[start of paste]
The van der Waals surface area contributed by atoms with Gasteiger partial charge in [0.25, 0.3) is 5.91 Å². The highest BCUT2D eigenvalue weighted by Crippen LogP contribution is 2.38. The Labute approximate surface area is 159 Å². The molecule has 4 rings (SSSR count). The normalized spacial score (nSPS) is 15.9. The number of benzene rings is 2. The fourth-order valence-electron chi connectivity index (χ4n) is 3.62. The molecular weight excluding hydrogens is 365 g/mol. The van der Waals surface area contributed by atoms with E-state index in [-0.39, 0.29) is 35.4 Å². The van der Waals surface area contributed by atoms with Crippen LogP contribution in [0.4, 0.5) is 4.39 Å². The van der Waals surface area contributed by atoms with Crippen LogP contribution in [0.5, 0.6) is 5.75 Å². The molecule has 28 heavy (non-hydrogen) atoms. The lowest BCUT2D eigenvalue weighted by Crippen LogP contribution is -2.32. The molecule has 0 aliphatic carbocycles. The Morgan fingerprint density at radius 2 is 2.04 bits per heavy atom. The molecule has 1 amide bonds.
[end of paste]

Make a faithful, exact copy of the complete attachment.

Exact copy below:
The van der Waals surface area contributed by atoms with Gasteiger partial charge in [0.25, 0.3) is 5.91 Å². The highest BCUT2D eigenvalue weighted by Crippen LogP contribution is 2.38. The Labute approximate surface area is 159 Å². The molecule has 4 rings (SSSR count). The normalized spacial score (nSPS) is 15.9. The number of benzene rings is 2. The fourth-order valence-electron chi connectivity index (χ4n) is 3.62. The molecular weight excluding hydrogens is 365 g/mol. The van der Waals surface area contributed by atoms with E-state index in [-0.39, 0.29) is 35.4 Å². The van der Waals surface area contributed by atoms with Crippen LogP contribution in [0.4, 0.5) is 4.39 Å². The van der Waals surface area contributed by atoms with Crippen LogP contribution in [0.5, 0.6) is 5.75 Å². The molecule has 28 heavy (non-hydrogen) atoms. The lowest BCUT2D eigenvalue weighted by Crippen LogP contribution is -2.32. The molecule has 0 aliphatic carbocycles. The Morgan fingerprint density at radius 2 is 2.04 bits per heavy atom. The molecule has 1 amide bonds.